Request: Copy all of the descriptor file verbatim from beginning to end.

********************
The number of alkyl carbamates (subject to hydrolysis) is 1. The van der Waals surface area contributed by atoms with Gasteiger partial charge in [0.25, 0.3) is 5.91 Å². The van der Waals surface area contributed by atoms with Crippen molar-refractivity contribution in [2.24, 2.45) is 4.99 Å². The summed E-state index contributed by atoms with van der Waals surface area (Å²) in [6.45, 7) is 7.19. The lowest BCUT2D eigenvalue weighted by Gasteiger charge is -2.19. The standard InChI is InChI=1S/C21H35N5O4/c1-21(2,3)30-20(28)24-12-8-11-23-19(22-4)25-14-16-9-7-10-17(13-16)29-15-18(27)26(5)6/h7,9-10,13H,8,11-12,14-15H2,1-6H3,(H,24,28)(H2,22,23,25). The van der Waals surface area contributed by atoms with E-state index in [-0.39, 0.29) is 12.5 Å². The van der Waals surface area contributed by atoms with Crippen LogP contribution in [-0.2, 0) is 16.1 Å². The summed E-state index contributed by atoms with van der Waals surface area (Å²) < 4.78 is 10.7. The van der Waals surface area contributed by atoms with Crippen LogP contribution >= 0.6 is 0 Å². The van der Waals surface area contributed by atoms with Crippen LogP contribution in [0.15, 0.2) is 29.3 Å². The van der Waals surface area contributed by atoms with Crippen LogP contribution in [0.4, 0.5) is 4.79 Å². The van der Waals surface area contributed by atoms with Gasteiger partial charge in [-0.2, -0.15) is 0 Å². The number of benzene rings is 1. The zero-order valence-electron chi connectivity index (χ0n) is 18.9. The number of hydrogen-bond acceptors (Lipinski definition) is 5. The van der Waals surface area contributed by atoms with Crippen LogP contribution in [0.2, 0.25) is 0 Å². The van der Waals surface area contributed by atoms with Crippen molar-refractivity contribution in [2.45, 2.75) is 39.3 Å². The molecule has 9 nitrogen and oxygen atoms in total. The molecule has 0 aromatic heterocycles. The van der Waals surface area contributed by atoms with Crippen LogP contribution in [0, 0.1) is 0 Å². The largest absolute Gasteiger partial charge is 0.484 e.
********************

The number of alkyl carbamates (subject to hydrolysis) is 1. The van der Waals surface area contributed by atoms with Gasteiger partial charge in [0.25, 0.3) is 5.91 Å². The van der Waals surface area contributed by atoms with Crippen molar-refractivity contribution in [2.24, 2.45) is 4.99 Å². The summed E-state index contributed by atoms with van der Waals surface area (Å²) in [6.45, 7) is 7.19. The lowest BCUT2D eigenvalue weighted by Gasteiger charge is -2.19. The standard InChI is InChI=1S/C21H35N5O4/c1-21(2,3)30-20(28)24-12-8-11-23-19(22-4)25-14-16-9-7-10-17(13-16)29-15-18(27)26(5)6/h7,9-10,13H,8,11-12,14-15H2,1-6H3,(H,24,28)(H2,22,23,25). The van der Waals surface area contributed by atoms with E-state index in [-0.39, 0.29) is 12.5 Å². The van der Waals surface area contributed by atoms with Crippen LogP contribution in [-0.2, 0) is 16.1 Å². The summed E-state index contributed by atoms with van der Waals surface area (Å²) < 4.78 is 10.7. The van der Waals surface area contributed by atoms with Crippen LogP contribution >= 0.6 is 0 Å². The van der Waals surface area contributed by atoms with Crippen LogP contribution in [0.15, 0.2) is 29.3 Å². The van der Waals surface area contributed by atoms with Crippen LogP contribution in [0.4, 0.5) is 4.79 Å². The van der Waals surface area contributed by atoms with Gasteiger partial charge in [-0.2, -0.15) is 0 Å². The number of benzene rings is 1. The zero-order valence-electron chi connectivity index (χ0n) is 18.9. The number of hydrogen-bond acceptors (Lipinski definition) is 5. The van der Waals surface area contributed by atoms with Crippen LogP contribution in [0.2, 0.25) is 0 Å². The van der Waals surface area contributed by atoms with Crippen molar-refractivity contribution in [2.45, 2.75) is 39.3 Å². The molecule has 9 nitrogen and oxygen atoms in total. The molecule has 0 aromatic heterocycles. The van der Waals surface area contributed by atoms with Crippen LogP contribution in [0, 0.1) is 0 Å². The largest absolute Gasteiger partial charge is 0.484 e.